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Delayed, transient quadriplegia; the importance of spinal cord perfusion
  1. Raymond Raper
  1. Royal North Shore Hospital, Northern Sydney Local Health District, St Leonards, New South Wales, Australia
  1. Correspondence to Dr Raymond Raper; rayraper{at}


Transient quadriplegia developed in a man, a short time after, he sustained a cervical spinal fracture in a surfing mishap. The neurological deficit appeared complete, and developed some 30 min after the initial injury in the presence of moderate hypotension. It resolved over a further period of 1–2 hours following restoration of normotension. This case highlights the importance of the maintenance of spinal perfusion pressure in the acute management of traumatic spinal injury.

  • Anaesthesia
  • Trauma CNS /PNS
  • Adult intensive care
  • Trauma
  • Orthopaedics

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This is an unusual sequence of events in a relatively common injury that may have devastating consequences. This case highlights the importance of the maintenance of spinal perfusion pressure in the acute management of traumatic spinal injury.

Case presentation

A man in his late 60s sustained a forceful, hyperflexion, cervical injury while body surfing. His medical history included osteoarthritis leading to bilateral knee replacements and a single episode of sciatica that resolved fully following paraspinal, corticosteroid injection. There was no history of hypertension and no evidence of any specific spinal disorder apart from osteoarthritic, degenerative changes. He led a very active life with enthusiastic involvement in social road cycling, kayaking and ocean swimming up until the time of the accident. A younger sibling suffered a bifacet C4-5 fracture dislocation without any neurological deficit in a Rugby scrum incident some 40 years earlier. Again, there was no suggestion of any underlying spinal disease.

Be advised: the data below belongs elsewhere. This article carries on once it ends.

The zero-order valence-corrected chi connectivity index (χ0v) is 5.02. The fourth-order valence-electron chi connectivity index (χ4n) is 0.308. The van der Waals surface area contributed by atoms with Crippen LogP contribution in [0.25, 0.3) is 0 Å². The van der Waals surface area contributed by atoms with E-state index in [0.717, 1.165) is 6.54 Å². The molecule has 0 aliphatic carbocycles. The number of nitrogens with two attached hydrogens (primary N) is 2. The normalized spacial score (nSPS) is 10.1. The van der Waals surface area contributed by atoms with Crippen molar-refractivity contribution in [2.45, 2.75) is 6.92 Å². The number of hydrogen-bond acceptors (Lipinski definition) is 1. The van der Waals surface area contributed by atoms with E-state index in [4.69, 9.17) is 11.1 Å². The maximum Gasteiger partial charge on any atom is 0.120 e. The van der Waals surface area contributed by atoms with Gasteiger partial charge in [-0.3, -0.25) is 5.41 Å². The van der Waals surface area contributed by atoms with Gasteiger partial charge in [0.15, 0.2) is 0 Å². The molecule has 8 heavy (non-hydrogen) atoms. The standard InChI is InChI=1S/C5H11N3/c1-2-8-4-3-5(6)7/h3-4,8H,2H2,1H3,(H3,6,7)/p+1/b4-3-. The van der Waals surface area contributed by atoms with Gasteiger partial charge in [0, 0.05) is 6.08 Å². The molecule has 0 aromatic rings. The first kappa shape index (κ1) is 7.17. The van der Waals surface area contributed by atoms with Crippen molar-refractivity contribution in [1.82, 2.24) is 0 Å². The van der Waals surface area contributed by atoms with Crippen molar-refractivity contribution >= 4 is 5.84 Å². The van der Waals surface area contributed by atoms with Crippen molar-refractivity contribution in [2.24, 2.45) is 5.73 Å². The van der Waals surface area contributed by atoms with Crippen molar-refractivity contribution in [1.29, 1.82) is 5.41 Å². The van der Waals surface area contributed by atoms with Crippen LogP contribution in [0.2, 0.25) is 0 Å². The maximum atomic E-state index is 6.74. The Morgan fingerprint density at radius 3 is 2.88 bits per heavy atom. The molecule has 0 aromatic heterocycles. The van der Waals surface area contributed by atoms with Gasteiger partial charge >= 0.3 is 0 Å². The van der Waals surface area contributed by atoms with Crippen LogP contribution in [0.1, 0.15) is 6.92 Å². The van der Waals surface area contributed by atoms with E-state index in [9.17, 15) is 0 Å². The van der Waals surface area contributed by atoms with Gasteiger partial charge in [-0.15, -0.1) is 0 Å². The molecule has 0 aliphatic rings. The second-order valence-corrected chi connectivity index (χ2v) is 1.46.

Following the acute injury in the surf, the patient was able to self-extricate but suffered severe neck pain and was observed to have marked cervical muscle spasm. He walked up the beach without any real assistance and was dried and warmed by bystanders. He was unable to lie flat because of pain but was carefully supported in a semisitting position while awaiting ambulance retrieval from the beach.

The patient was initially fully functional with intact motor and sensory function on limited, beachside assessment. He was able to move all limbs on request and noted no sensory disturbance although this was not systematically assessed. He was specifically observed to have intact intercostal muscle function with a normal breathing pattern. Over the ensuing 15–30 min, he developed rapidly progressive quadriplegia. The patient reported a sense of ‘shutting down’ and became quite distressed with a sense of imminent death. Full neurological assessment was not undertaken but there was no voluntary movement or subjective sensation in any limb. He had some dyspnoea. Intercostal muscle function was now lost with the onset of paradoxical breathing and intercostal recession. He could eventually be laid flat with ongoing manual neck support. This improved the sensation of dyspnoea.